Flight: A Quantum Fiction Novel
By Vanna Bonta
Okay, this one seems kind of crazy and I don’t know exactly how to describe it. It’s essentially a new twist on sci-fi, establishing a tentative sort of new genre called “quantum fiction.” On the surface it’s a story about love and space travel and identity and reality—as one reviewer called it, “an outlandish new-age premise” that somehow gets converted into an interdimensional, cross-genre novel “where quantum physics meets human relationships at the crossroads of dreams and reality.”
I have to turn to some of the reader reviews for a slightly better idea of what the hell we’re talking about with the term “quantum fiction.” It sounds fascinating: about an alternate reality in which humans are able to sense quantum effects (which, though incredibly bizarre in reality, only manifest on a sub-atomic scale) as a part of our everyday reality and experience. It’s about probabilistic and multi-dimensional experience, subjective reality, coincidence and synchronicity…
To be honest, this seems like it could be ridiculous-in-a-bad-way; I’m intrigued by the premise and general idea of “quantum fiction” but dubious about its execution. But with something this supposedly radical and original, I can’t help but be intrigued! I have a feeling that plot summaries are as useless for a book like this as for “Infinite Jest”, though for very different reasons. The book has generally fantastic reviews, with a handful of excoriating ones sprinkled in (no surprise there).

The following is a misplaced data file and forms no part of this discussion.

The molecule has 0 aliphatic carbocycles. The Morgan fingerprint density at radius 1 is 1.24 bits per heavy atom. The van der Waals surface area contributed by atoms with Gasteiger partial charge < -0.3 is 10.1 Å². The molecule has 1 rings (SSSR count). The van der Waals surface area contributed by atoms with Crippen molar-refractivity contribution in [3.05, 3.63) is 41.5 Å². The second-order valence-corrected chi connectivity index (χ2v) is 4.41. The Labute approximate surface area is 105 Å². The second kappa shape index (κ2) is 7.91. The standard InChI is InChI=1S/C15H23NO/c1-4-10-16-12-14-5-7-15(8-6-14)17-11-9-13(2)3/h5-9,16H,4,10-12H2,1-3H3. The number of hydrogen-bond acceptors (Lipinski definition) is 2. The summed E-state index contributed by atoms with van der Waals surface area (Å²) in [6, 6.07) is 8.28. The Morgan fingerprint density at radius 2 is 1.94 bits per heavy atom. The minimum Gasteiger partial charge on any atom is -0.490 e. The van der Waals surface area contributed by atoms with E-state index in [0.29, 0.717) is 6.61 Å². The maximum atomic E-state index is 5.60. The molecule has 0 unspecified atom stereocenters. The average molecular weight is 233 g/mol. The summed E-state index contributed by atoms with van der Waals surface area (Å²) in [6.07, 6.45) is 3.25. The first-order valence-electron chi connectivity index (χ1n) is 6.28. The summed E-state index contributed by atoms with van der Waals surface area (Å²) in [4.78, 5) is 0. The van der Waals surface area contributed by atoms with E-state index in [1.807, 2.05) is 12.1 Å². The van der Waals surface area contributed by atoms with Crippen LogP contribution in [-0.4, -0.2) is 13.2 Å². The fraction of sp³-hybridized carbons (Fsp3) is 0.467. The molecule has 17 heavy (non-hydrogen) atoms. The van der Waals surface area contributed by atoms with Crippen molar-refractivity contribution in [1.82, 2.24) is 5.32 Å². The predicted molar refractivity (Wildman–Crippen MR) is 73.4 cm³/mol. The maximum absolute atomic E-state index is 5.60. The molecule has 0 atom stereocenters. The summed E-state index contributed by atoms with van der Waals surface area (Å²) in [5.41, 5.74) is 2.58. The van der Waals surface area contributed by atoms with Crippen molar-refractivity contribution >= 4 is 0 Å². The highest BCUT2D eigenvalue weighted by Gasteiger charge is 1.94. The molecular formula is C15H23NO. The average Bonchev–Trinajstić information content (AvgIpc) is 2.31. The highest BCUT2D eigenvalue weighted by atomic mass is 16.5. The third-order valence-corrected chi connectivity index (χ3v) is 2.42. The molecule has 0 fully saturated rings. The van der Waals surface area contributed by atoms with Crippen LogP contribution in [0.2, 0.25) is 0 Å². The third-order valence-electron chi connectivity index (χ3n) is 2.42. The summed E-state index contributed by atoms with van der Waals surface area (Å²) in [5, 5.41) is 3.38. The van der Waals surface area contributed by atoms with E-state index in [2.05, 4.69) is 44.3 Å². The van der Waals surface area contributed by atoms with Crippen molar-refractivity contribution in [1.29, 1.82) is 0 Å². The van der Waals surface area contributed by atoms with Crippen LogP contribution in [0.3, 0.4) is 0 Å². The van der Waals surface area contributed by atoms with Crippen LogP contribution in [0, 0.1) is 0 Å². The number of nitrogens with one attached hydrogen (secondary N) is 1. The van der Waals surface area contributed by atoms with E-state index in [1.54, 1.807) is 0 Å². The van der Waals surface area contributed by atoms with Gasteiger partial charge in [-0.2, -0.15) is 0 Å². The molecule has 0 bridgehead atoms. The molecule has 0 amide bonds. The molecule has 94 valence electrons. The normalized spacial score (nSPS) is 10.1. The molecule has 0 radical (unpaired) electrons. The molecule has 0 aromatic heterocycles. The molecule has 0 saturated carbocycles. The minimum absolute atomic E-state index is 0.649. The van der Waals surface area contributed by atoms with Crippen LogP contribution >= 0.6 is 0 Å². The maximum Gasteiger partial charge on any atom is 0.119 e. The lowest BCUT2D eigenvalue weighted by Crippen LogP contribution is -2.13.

I’m very interested in nonlinear narrative devices and new ways of constructing stories, and in that regard, quantum fiction (let’s call it QF) sounds super cool and promising. Now, it turns out I have some notes I compiled about QF a while back, and mostly forgot about until now. It actually seems like a pretty rich topic and maybe something I’ll present at an upcoming Idea Exchange! It has a Wikipedia article, a Twitter account, and some scholarly studies, so not just a random term found only in this book title.
From the Wikipedia article: “in quantum fiction, everyday life hinges on some aspect of the quantum nature of reality…The genre reflects the modern human experience of new perceptions about material reality as affected by quantum physics, which transcends mechanical models of science and factors in imagination and human perception as components of reality.” Check out the Wikipedia page for some more specific QF characteristics. Finally, one of the most interesting comments on QF, from Charles Platt: “Like the quantum theory, it acknowledges the observer (in this case, the reader) as an active participant.” I don’t know how that works, exactly, but I love it!